Fayetteville City Council recap: June 6, 2023

(Flyer photo, File)

Action taken

Approved

  • Funding the development of an arts and culture master plan.
  • An ordinance to require cross access between properties, instead of merely encouraging it.
  • Changes to the city’s false alarm regulations.
  • A Planned Zoning District southeast of the intersection of Martin Luther King Jr. Boulevard and Rupple Road.

Denied

  • An appeal of an approved short-term rental permit on Oliver Avenue.

Held

  • Authorizing the mayor to purchase real estate for the NWA Black Heritage Association.

» Download the agenda (PDF)

Meeting info

A meeting of the Fayetteville City Council began at 5:30 p.m. Tuesday, June 6, 2023 inside City Hall in Room 219. The meeting is also available on Zoom and is broadcast live on the city’s YouTube channel.

Listed below are all the items up for approval and links to PDF documents with detailed information on each item of business.


Roll call

Present: Sonia Harvey, D’Andre Jones, Sarah Moore, Mike Wiederkehr, Mayor Lioneld Jordan, Scott Berna, Sarah Bunch, Teresa Turk, Holly Hertzberg
Absent: None (Bunch arrived after the Consent Agenda)

» View current attendance records


Consent

Consent items are approved in a single, all-inclusive vote unless an item is pulled by a council member at the beginning of the meeting.

1. Approval of the May 16, 2023 City Council meeting minutes.
Pass 7-0

2. E-Scooter Program Revenue – Budget Adjustment (Details): A resolution to approve a budget adjustment in the amount of $15,000.00 to allow revenue from the E-Scooter program to be used for the city’s trails and mobility program.
Pass 7-0

3. Milestone Construction Company, LLC – Construction Contract (Details): A resolution to award Bid #23-24 and authorize a contract with Milestone Construction Company, LLC in the amount of $488,300.29 for the Happy Hollow Sidewalk Improvements Project, and to approve a project contingency in the amount of $50,000.00.
Pass 7-0

4. Hawkins-Weir Engineers, Inc. – Hwy 112 – Service Agreement (Details): A resolution to approve Amendment No. 1 to the Professional Engineering Services Agreement with Hawkins-Weir Engineers, Inc. in an amount not to exceed $98,610.00 for additional services during the final design phases of the utility relocations along Highway 112.
Pass 7-0

5. Hawkins-Weir Engineers, Inc. – I-49 & MLK – Service Agreement (Details): A resolution to approve Amendment No. 1 to the Professional Engineering Services Agreement with Hawkins-Weir Engineers, Inc. in an amount not to exceed $276,110.00 for additional design services for utility relocations associated with the I-49/Martin Luther King, Jr. Boulevard interchange project.
Pass 7-0

6. KLM Engineering, Inc. – Service Agreement (Details): A resolution to approve a professional engineering services agreement with KLM Engineering, Inc., pursuant to RFQ #23-01 Selection #3, in an amount not to exceed $36,062.00 for water storage tank inspections, and to approve a project contingency in the amount of $7,212.40.
Pass 7-0

7. WEX Bank – Purchase Contract (Details): A resolution to approve a contract with WEX Bank, pursuant to a Sourcewell cooperative purchasing agreement, to enable the city to participate in a fuel card program.
Pass 7-0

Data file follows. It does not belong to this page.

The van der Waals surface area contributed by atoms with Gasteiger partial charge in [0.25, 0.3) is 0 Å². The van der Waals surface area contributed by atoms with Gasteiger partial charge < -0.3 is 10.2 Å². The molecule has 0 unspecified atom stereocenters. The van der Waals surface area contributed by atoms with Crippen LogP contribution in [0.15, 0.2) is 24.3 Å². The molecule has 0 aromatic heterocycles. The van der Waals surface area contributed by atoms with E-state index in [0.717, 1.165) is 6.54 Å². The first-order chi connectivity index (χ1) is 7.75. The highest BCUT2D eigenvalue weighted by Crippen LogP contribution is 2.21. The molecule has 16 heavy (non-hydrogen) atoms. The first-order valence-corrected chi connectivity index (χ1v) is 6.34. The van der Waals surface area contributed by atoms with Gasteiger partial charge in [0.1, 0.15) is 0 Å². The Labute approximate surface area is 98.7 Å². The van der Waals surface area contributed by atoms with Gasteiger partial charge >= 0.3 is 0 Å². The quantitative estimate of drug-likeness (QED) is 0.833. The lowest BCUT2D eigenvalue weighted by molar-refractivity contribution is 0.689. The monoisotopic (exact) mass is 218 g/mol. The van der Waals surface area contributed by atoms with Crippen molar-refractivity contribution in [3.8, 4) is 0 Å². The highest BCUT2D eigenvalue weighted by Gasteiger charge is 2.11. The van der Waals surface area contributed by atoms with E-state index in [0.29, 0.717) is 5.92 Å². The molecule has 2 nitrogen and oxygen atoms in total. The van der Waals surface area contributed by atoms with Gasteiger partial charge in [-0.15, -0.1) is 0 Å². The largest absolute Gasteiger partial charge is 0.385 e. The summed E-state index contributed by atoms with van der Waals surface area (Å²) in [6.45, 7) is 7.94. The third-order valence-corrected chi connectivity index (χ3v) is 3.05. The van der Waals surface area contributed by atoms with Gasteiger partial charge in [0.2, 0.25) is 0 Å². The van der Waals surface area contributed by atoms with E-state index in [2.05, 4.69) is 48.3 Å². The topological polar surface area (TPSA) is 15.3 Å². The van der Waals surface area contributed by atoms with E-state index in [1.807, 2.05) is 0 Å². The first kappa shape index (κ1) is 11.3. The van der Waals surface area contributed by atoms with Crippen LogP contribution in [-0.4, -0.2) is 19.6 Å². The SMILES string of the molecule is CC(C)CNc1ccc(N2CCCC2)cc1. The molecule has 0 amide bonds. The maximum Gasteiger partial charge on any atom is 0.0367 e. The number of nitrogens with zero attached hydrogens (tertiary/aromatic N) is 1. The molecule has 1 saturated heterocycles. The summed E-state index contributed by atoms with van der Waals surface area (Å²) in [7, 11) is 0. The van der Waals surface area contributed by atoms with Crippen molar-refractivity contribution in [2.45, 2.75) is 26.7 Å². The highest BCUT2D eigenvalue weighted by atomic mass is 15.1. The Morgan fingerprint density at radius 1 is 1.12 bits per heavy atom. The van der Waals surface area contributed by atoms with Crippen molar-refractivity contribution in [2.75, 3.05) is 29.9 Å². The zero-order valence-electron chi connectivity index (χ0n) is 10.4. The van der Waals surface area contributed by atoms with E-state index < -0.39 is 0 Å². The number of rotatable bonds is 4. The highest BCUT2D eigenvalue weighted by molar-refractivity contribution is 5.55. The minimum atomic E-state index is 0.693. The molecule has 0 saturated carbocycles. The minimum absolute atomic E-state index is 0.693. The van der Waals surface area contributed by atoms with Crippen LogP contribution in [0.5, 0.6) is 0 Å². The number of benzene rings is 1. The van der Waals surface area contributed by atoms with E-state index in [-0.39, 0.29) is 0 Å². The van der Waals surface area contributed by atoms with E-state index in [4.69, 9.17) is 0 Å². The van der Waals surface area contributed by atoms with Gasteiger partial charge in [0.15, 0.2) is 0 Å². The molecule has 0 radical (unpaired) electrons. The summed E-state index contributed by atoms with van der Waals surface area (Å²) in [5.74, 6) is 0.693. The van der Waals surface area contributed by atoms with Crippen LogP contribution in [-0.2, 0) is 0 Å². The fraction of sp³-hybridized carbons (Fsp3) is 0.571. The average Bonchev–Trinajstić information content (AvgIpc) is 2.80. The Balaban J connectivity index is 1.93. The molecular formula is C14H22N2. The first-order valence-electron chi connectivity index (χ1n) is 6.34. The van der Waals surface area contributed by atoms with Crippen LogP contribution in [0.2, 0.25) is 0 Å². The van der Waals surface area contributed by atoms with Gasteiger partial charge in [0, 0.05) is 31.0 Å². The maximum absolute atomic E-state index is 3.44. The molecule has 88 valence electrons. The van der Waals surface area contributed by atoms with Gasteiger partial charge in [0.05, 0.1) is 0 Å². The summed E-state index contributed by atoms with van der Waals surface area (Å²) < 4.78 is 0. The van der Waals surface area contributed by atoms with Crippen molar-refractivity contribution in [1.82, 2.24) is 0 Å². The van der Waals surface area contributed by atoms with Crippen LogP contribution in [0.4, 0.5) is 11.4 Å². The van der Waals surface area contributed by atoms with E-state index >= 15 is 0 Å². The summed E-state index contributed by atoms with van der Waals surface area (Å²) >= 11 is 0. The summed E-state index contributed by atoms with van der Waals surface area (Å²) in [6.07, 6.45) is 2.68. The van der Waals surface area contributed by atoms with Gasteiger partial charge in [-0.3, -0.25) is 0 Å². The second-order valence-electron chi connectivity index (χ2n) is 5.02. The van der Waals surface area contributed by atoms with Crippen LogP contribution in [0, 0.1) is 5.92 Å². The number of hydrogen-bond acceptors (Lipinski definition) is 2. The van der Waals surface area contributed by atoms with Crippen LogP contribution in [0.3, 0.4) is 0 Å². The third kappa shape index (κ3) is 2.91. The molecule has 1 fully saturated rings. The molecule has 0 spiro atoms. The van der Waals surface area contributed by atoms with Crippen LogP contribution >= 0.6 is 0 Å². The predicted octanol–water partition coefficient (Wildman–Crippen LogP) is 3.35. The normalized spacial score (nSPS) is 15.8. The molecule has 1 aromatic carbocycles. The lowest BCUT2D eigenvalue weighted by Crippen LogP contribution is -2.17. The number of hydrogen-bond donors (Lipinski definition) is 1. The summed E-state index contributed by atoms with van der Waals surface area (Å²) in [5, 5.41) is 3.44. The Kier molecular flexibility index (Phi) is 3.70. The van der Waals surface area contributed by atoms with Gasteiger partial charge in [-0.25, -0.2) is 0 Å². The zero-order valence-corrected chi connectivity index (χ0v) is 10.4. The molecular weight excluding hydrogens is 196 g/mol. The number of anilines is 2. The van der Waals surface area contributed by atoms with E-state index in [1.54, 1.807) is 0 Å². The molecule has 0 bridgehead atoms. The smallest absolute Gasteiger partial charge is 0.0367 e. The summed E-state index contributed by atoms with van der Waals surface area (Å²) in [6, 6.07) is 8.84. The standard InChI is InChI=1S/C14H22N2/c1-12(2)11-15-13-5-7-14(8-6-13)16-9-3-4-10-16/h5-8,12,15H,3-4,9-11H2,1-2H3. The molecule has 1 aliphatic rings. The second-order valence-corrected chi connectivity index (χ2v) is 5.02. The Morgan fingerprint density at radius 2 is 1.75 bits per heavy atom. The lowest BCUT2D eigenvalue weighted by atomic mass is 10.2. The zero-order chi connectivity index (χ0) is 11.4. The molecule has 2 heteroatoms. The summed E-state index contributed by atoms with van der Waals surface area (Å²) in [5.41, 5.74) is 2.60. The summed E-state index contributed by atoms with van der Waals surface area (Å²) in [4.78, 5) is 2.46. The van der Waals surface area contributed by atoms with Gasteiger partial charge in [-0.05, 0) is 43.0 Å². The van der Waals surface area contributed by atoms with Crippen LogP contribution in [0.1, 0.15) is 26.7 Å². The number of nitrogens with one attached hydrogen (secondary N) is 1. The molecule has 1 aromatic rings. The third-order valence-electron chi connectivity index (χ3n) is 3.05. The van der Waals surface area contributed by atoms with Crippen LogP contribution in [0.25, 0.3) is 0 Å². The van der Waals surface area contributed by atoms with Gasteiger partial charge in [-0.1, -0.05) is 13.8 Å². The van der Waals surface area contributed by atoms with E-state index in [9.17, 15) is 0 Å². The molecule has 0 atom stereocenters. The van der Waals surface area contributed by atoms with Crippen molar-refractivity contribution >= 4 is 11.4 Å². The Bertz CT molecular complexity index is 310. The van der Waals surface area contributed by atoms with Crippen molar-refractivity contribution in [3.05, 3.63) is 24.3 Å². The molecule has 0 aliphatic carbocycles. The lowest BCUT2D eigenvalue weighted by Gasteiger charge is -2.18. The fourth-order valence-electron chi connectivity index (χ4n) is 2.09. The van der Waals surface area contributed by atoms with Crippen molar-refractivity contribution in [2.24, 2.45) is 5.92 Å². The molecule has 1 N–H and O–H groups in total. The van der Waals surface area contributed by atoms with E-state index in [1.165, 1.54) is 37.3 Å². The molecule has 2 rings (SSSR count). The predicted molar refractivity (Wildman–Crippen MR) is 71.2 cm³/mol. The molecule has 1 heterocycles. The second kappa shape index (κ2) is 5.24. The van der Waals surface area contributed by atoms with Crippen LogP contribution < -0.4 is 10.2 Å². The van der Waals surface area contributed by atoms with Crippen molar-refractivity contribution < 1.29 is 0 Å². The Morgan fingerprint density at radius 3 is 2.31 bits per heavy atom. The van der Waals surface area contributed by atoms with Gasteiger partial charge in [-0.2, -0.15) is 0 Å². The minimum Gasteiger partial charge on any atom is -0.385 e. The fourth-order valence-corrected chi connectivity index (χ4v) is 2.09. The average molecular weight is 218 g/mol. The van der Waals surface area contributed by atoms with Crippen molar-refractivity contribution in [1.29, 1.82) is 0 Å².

8. Canon USA Inc. – Purchase Contract (Details): A resolution to approve the purchase of copiers and managed print services from Canon USA, Inc., pursuant to a State of Arkansas cooperative purchasing contract, through July 31, 2024.
Pass 7-0

9. GovDeals Inc. – Purchase Contract (Details): A resolution to authorize a contract with GovDeals, Inc. for online auction services for surplus equipment and vehicles through March 19, 2025, and any renewal periods, pursuant to a Sourcewell cooperative purchasing contract.
Pass 7-0

10. Springdale Tractor Co. – Purchase Contract (Details): A resolution to authorize the purchase of a Kubota tractor from Springdale Tractor for the amount of $16,651.72 plus any applicable taxes and freight charges, pursuant to a Sourcewell cooperative purchasing contract, and to approve a budget adjustment.
Pass 7-0

11. GapVax Inc. – Purchase Contract (Details): A resolution to approve the purchase of a GapVax excavator from GapVax, Inc. in the amount of $665,575.70, plus any applicable sales taxes and freight charges, pursuant to a Sourcewell cooperative purchasing contract, and to approve a budget adjustment.
Pass 7-0

12. Rush Truck Centers – Utility Truck Purchase Contract (Details): A resolution to approve the purchase of two International heavy-duty utility trucks and one snow plow attachment from Rush Truck Centers of Arkansas, Inc. for the total amount of $218,435.95 plus any applicable taxes and freight charges, pursuant to a Sourcewell cooperative purchasing contract.
Pass 7-0

13. Rush Truck Centers – Recycle Truck Purchase Contract (Details): A resolution to approve the purchase of two International recycle body trucks from Rush Truck Centers of Arkansas, Inc. for the total amount of $499,990.56 plus any applicable taxes and freight charges, pursuant to a Sourcewell cooperative purchasing contract.
Pass 7-0

14. ARDOT – Highway 16 – Relocation Agreement (Details): A resolution to approve a utility relocation agreement with the Arkansas State Highway Commission for utility relocations related to the Highway 16 East widening project.
Pass 7-0

15. ARDOT – Highway 112 – Relocation Agreement (Details): A resolution to approve a utility relocation agreement with the Arkansas State Highway Commission for utility relocations related to the Highway 112 improvements project.
Pass 7-0

16. Robert Walsh – Water Damage Claim (Details): A resolution pursuant to §39.10(C)(4) of the Fayetteville City Code to authorize the Mayor to pay the amount of $10,434.25 to Robert Walsh and Equity Trust Company for water main break damage at 2416 East Sharon Street, and to approve a budget adjustment.